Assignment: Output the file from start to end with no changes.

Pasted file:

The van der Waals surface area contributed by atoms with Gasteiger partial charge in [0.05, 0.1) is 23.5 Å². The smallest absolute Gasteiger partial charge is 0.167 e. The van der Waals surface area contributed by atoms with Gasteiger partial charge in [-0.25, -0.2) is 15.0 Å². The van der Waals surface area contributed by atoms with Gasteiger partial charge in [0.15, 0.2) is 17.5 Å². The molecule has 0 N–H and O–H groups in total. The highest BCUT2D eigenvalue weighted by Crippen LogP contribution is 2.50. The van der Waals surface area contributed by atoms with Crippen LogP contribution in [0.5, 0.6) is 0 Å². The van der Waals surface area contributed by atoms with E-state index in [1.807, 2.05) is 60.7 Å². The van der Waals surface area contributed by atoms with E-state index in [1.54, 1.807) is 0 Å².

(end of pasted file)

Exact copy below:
The van der Waals surface area contributed by atoms with Gasteiger partial charge in [0.05, 0.1) is 23.5 Å². The smallest absolute Gasteiger partial charge is 0.167 e. The van der Waals surface area contributed by atoms with Gasteiger partial charge in [-0.25, -0.2) is 15.0 Å². The van der Waals surface area contributed by atoms with Gasteiger partial charge in [0.15, 0.2) is 17.5 Å². The molecule has 0 N–H and O–H groups in total. The highest BCUT2D eigenvalue weighted by Crippen LogP contribution is 2.50. The van der Waals surface area contributed by atoms with Crippen LogP contribution in [0.5, 0.6) is 0 Å². The van der Waals surface area contributed by atoms with E-state index in [1.807, 2.05) is 60.7 Å². The van der Waals surface area contributed by atoms with E-state index in [1.54, 1.807) is 0 Å².